Social media platforms like TikTok indisputably one of the standout stars of the social media landscape. The app has been downloaded over 1 billion times worldwide and by September 2020, there were 53.5 million active users in the USA. An American would-be dictator inadvertently helped the platform’s reputation when he attempted to dampen TikTok’s spirits by releasing an executive order to ban the video-sharing platform in the United States.

While TikTok yields a lot of necessary laughs and useful information in these trying times, more seasoned social media intellectuals put out their thoughts and content on Twitter. Consumption is evidently on the rise on that platform – a ‘good’ tweet had 1000 retweets in February 2020. By April such tweets were easily averaging upwards of 10,000 retweets.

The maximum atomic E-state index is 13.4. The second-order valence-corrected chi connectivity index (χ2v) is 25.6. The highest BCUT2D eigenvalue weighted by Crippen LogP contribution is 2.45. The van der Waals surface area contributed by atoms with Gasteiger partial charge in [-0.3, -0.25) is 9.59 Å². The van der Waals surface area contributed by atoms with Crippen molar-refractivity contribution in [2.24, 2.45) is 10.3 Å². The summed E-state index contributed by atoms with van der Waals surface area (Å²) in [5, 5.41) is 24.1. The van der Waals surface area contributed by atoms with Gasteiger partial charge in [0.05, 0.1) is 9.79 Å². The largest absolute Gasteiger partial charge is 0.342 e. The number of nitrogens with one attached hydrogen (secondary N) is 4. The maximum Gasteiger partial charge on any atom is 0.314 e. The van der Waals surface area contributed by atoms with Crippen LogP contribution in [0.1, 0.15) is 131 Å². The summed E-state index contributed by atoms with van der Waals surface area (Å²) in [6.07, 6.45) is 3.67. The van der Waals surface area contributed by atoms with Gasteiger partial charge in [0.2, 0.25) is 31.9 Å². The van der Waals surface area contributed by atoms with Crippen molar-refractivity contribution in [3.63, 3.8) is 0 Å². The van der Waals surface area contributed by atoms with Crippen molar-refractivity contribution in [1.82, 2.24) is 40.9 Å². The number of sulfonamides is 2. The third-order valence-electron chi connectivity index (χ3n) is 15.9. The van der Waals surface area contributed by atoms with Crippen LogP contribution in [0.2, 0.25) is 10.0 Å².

While providing comedic relief, social media is also fast becoming the source of news for many people. Facebook is the first stop for about a third of online users when seeking updates on the latest developments with the coronavirus. Nevertheless, traditional news outlets have not been left in the dust; they have also benefited from the pandemic and seen increased ratings. Newspapers like the New York times saw new record levels in digital subscriptions and online engagement.

When the recreational options of social media and limited fitness options have been exhausted, games are next in line. Gaming has had a significant role to play in the recent boost in online content consumption. Players can now buy video games online via the game consoles while multiplayer online battle arena games and real-time strategy games such as Minecraft, Fortnite, Dota2, and League of Legends have become popular.